Some airlines will allow you to carry your bowling equipment in lieu of a piece of carry-on baggage. Virgin Atlantic says: "You’re welcome to bring your lucky bowling ball and shoes with you next time you fly Virgin Atlantic. As long as your bowling case doesn’t exceed 23kg, we’ll fly it at no extra charge – in addition to your free baggage allowance." US Airways allows its passengers to carry up to three bowling balls, one bowling bag and bowling shoes.
Spending Christmas abroad? Some airlines will make special accommodations for travellers taking their tree. Your fellow passengers might not be impressed with you dragging an evergreen through the airport. Flybe says: "There are no restrictions placed on passengers by Flybe as an airline with regards to the carriage of plants or trees. If you wish to carry a small plant, this can be carried in the cabin; alternatively this can be placed in the hold and must be properly packed."
If you're a nervous flyer, you might find comfort in carrying your own parachute on your next flight. Passengers travelling with Ryanair are told: "Parachutes of any type, recreational or sports type or paragliding wings (also known as 'canopy') can be accepted for carriage as checked-in or carry-on baggage subject to the standard restrictions for size and weight. These packs may contain an auxiliary or emergency 'chute' and a barometric mechanical activating (auto-release) device. These accessories are acceptable for check-in."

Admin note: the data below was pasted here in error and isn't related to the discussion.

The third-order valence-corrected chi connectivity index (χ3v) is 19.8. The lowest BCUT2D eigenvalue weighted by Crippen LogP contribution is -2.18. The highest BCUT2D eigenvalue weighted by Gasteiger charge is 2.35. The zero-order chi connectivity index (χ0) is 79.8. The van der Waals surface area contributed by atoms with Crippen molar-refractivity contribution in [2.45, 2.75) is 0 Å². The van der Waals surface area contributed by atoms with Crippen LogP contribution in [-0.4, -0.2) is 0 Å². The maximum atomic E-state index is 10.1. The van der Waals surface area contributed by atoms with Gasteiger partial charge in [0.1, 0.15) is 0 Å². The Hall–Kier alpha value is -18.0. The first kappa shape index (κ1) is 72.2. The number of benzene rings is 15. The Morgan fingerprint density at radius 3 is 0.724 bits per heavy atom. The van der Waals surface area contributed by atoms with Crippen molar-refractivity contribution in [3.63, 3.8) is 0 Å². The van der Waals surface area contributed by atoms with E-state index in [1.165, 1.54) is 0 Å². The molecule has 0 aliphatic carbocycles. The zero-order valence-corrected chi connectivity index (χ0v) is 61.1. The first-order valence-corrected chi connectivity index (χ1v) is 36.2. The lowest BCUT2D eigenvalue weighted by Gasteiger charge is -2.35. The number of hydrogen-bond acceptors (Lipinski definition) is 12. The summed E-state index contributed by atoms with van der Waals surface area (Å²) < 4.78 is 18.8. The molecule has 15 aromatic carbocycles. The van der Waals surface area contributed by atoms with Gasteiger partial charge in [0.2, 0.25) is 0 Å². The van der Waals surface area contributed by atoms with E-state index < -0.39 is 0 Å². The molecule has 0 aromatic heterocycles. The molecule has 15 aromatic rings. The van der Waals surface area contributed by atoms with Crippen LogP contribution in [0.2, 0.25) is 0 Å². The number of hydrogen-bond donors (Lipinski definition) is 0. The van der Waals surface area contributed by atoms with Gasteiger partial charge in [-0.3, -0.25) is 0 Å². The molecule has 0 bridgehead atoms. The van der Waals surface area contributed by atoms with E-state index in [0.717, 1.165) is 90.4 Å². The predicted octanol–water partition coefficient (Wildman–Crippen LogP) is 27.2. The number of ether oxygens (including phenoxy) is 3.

Miniature horses, along with pot-bellied pigs and monkeys, are allowed on flights if they offer passengers "emotional support". A manual from America's Department of Transportation describes them as "commonly used service animals", but that US airlines "are not required to carry certain unusual service animals in the aircraft cabin such as ferrets, rodents, spiders, snakes and other reptiles".
Don't panic if you spot mysterious vapours appearing from a fellow passenger's hand luggage. Some airlines will allow you to carry dry ice to preserve food or medicine. easyJet says: "You can carry a maximum of 2.5kgs of dry ice in your cabin bag as long as it is only used to preserve perishable items that are not classed as dangerous goods."